Employee Games, Tournaments, And Competitions
Employees love getting involved in games, tournaments, and competitions– and they don’t have to be fancy. Consider hosting a ping pong or pool tournament, or challenge the office to a bake off. Even creating an office-wide fantasy football league can do wonders for the employees at your organization. Some offices hold 5K races and other sporting events as well.
Special days such as “Bring your Dog to Work Day” change the pace and give employees something to look forward to. People Magazine even compiled the cutest photos from “Take Your Dog to Work Day.” Other ideas? Bring your child to work day, pajama day, or even a “no uniform” day can all engage and excite employees.
Trainings have a reputation for being boring. That’s because…well…they often are! But if you’re able to bring in a special speaker for a truly interesting and invigorating training session, you’ll engage your employees and teach them something new.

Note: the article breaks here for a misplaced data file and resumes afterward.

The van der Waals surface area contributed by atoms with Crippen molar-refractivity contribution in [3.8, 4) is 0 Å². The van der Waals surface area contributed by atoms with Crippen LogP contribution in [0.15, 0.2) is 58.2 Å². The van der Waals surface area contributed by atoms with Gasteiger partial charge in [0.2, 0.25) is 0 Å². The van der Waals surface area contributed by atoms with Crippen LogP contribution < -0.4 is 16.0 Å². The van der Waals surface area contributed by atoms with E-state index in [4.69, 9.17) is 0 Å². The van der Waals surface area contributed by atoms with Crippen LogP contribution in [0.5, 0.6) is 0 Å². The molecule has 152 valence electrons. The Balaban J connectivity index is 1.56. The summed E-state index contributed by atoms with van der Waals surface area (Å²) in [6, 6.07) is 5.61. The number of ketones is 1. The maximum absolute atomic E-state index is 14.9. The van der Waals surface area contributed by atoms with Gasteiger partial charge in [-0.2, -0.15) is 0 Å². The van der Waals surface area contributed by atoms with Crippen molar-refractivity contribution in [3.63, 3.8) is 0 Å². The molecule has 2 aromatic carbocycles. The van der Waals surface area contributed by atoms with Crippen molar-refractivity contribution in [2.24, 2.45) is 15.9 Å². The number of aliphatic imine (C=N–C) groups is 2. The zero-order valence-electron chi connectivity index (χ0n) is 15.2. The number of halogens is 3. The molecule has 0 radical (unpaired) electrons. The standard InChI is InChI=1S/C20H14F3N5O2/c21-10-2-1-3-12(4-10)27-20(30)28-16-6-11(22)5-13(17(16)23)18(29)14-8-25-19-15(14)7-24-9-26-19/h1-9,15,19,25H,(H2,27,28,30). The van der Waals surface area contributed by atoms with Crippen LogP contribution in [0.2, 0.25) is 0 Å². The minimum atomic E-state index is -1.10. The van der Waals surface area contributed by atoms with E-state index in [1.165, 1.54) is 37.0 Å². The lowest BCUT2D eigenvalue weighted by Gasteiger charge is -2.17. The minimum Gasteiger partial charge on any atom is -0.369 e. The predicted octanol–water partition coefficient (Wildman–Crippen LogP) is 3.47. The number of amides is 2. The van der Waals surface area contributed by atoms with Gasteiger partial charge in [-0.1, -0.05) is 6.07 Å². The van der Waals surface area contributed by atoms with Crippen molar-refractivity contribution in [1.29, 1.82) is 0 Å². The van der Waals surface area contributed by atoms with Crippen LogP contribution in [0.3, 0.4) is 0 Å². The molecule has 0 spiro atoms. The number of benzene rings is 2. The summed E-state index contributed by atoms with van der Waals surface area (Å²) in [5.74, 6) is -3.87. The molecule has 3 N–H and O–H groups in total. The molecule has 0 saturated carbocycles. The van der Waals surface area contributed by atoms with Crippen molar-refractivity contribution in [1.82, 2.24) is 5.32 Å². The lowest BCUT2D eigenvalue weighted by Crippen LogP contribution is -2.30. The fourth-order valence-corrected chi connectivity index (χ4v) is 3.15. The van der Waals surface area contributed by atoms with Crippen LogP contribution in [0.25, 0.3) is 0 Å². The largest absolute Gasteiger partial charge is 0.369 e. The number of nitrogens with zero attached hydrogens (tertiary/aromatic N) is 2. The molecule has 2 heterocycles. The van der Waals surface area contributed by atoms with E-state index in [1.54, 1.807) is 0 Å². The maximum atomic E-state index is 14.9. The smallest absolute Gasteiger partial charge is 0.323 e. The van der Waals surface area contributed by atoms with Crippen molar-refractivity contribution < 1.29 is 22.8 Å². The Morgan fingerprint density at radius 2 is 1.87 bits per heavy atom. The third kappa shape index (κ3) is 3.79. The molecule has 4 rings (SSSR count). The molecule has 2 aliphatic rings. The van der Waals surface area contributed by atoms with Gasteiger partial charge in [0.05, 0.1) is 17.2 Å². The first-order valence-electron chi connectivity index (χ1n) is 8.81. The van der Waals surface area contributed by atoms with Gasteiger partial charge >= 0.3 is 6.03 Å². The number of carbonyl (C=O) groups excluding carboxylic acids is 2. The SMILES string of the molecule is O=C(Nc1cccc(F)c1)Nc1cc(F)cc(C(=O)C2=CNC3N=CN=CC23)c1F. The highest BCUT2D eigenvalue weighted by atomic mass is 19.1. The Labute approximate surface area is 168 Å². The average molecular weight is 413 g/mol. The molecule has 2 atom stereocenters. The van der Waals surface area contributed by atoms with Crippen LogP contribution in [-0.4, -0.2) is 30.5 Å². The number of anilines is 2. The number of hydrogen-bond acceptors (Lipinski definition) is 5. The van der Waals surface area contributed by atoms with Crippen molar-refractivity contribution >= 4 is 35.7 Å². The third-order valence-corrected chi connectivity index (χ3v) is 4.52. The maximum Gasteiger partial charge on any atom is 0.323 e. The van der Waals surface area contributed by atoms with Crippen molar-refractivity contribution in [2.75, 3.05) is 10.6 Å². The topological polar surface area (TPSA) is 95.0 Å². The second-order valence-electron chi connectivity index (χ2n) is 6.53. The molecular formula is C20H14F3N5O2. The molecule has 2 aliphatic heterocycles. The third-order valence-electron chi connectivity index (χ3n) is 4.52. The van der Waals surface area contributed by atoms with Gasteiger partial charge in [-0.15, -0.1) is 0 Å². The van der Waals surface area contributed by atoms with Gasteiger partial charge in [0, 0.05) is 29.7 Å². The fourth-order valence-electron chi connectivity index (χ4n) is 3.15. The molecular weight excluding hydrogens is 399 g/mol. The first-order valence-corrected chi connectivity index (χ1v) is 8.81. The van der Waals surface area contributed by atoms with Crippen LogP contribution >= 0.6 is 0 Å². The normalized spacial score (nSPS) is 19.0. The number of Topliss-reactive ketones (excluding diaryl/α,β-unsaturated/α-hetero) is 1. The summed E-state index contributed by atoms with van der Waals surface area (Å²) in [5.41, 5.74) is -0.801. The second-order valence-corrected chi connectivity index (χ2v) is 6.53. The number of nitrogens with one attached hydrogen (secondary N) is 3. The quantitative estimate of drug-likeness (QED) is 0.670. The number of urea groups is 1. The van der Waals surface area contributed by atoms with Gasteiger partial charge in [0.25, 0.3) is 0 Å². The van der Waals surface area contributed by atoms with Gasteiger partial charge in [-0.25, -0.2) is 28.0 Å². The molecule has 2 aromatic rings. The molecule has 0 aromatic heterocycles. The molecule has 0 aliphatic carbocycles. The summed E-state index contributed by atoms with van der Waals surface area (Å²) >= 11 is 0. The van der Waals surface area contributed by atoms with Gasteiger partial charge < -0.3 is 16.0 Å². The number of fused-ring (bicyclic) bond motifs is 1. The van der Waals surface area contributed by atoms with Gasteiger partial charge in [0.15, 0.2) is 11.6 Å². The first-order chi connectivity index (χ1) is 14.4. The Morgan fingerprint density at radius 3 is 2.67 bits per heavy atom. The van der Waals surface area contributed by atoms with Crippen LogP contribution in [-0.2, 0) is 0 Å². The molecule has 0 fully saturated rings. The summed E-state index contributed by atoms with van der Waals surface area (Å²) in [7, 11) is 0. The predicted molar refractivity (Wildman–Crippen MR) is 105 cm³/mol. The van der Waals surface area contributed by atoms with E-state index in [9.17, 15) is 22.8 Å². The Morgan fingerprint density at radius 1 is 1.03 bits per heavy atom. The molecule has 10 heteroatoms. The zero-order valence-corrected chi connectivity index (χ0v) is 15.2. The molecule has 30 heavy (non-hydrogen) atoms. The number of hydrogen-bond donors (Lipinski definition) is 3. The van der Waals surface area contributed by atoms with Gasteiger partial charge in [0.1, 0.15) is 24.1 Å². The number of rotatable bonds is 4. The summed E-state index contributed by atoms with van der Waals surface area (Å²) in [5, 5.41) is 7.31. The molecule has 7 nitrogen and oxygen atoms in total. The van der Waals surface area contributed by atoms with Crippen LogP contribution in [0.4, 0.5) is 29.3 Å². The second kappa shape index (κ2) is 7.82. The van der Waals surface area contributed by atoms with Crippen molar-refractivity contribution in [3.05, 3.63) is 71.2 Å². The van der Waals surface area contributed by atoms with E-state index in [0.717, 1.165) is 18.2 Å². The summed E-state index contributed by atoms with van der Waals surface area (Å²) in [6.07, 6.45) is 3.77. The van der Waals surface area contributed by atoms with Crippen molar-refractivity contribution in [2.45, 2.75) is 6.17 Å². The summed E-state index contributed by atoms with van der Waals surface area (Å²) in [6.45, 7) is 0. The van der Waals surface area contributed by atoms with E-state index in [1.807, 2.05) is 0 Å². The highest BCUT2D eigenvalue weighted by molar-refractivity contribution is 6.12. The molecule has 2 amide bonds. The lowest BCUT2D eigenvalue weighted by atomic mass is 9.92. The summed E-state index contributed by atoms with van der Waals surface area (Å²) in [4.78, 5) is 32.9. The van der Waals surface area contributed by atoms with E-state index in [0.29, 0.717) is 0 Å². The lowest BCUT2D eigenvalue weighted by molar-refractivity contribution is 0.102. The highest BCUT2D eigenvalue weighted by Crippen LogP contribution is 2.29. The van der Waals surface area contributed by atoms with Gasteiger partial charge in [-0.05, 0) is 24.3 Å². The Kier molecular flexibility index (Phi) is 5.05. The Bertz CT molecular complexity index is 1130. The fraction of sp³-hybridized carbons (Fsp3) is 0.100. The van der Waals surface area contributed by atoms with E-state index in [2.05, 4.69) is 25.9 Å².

Recognition programs are a great way to get employees to engage with each other. Zappos is famous for this type of strategy and has four ways that employees can reward each other. They have a “Zollars” program where employees can earn Zappos money, as well as a parking program that lets employees give each other the best spots in the company lot.
Sports events are a great time to bring your employees and their families together. Choose a local basketball, baseball, or soccer team, and invite everyone. If you’re tight on cash, consider a college or minor league game. If you have a marathon that goes through your city, host a party along the route with all your employees.